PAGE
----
Not many classically trained musicians make the successful transition into jazz performance, but in Sunday’s (May 8) Camarada concert at the Mingei Museum titled “Flute Fusion,” flutist Beth Ross-Buckley demonstrated laudable progress in her jazz pilgrimage.
She had already moved her well-established chamber series Camarada into jazz territory in January, 2015, when she presented jazz guitarist Peter Sprague and his quintet at the Mingei. On that program, Ross-Buckley played some music Sprague had written for her, a harbinger of her role in Sunday’s concert powered by straight-ahead jazz icons flutist Holly Hofmann and pianist Mike Wofford.
Sprague’s 2015 concert featuring his unique “saltwater jazz,” an eclectic blend of jazz, surf pop, and bossa nova, proved a wise beginning for Ross-Buckley as performer, but improvising with Hofmann and Wofford’s quintet required her to take off the training wheels.
Wofford‘s spirited arrangement of the Cole Porter tune “You’d Be So Nice to Come Home To” opened the concert. Hofmann’s jaunty solos contrasted nicely with Wofford’s abstract but harmonically rich variations and with Jim Plank’s excursion on vibraphone that simplified the tune harmonically, but revised its themes in subtle, unpredictable syncopation. San Diego Symphony aficionados with a good memory recall Plank’s long run as a star of the orchestra’s percussion section. (I should amend my opening statement with the observation that percussionists and contrabass players cross classical and jazz boundaries with some frequency.) Wofford gave the two flutes a rich, sonorous opening and closing stanza to bookend Porter’s piece.
Another Wofford arrangement, celebrated jazz trumpeter Lee Morgan’s ballad “Ceora,” gave Plank the opportunity for a more dense and complex take. The piece stimulated Hofmann’s more expansive lyric muse, but percussionist Duncan Moore remained content to eschew flashy solos, simply but deftly punctuating Morgan’s song.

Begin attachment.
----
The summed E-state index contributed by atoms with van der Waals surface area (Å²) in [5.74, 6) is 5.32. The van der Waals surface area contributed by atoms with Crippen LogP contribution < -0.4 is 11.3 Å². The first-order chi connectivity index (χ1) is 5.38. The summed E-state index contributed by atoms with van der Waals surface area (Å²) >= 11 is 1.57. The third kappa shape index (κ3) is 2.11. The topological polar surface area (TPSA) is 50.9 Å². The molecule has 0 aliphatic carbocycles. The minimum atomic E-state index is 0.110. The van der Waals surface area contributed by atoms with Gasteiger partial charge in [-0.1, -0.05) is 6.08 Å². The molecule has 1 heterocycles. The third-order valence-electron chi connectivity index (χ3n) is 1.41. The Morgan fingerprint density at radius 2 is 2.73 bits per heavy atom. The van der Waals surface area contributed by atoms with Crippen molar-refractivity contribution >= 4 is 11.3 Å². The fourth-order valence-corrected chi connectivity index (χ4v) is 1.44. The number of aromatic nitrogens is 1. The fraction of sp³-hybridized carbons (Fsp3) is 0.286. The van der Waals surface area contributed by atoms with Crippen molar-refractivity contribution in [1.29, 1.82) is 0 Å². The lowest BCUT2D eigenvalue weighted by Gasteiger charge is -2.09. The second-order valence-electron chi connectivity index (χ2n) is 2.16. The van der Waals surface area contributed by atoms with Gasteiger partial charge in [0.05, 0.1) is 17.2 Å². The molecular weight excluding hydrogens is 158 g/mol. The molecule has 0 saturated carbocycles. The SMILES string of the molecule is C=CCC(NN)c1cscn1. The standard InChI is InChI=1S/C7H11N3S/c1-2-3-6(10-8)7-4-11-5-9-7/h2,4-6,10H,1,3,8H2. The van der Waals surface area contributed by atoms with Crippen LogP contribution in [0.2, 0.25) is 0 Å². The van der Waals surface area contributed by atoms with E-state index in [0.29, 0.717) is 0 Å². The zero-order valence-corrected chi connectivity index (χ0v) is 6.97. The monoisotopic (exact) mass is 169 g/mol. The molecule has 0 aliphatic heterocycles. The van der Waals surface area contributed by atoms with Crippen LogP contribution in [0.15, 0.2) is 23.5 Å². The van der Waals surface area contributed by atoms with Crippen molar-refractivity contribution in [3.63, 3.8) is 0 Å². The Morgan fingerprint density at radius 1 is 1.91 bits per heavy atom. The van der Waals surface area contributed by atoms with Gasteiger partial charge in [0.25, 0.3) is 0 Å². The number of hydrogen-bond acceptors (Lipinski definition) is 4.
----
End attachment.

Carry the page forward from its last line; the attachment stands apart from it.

Bill Evans made Denny Zeitlin’s hymn-like “Quiet Now” a hit and even chose it the as title song of his 1970 album. This band gave it a slightly academic twist, with Hofmann on alto flute and Ross-Buckley extending the tune with their inventive contrapuntal extensions.
One of Wofford’s own composition’s, “Thelma Blue,” an uptempo blues written in a shuffle feel, gave the entire sextet a chance to flex its muscle. Gunner Biggs, as sophisticated a jazz bassist as they come, rolled out suave, succinct solos, as did Plank on vibes. Ross-Buckley’s vivacious lines intertwined with Hofmann’s, expressing their mutually supportive camaraderie.
Wofford’s cool, dreamy approach to Antonio Carlos Jobim’s familiar “Insensitive” provided the perfect canvas for Hofmann to weave curvaceous counter themes around Ross-Buckley’s more straightforward account of the song’s limpid melody.
With Hofmann so readily at hand, I suppose Ross-Buckley could not resist including a conventional classical etude for two flutes and piano, Franz Doppler”s Rondo, Op. 25. Doppler’s industrious, mellifluous craftsmanship, however, seemed at odds with the inventive freedom of the rest of the program.
The ensemble’s bustling, unrelenting finale served up Sigmund Romberg’s sweet romantic ballad “Softly as in a Morning Sunrise” in mightily transfigured guise. Wofford’s roving imagination wove in riffs from “Blue Skies,” his logical sequence to Romberg’s sunrise.
David Drexler, well-known host from San Diego’s FM jazz station 88.3, hosted the concert, adding thoughtful introductions and commentary. True to its standing in San Diego’s wider musical community, Camarada filled the Mingei auditorium to capacity with an appreciative audience. To quote another title from the Great American Songbook–Who Could Ask for Anything More?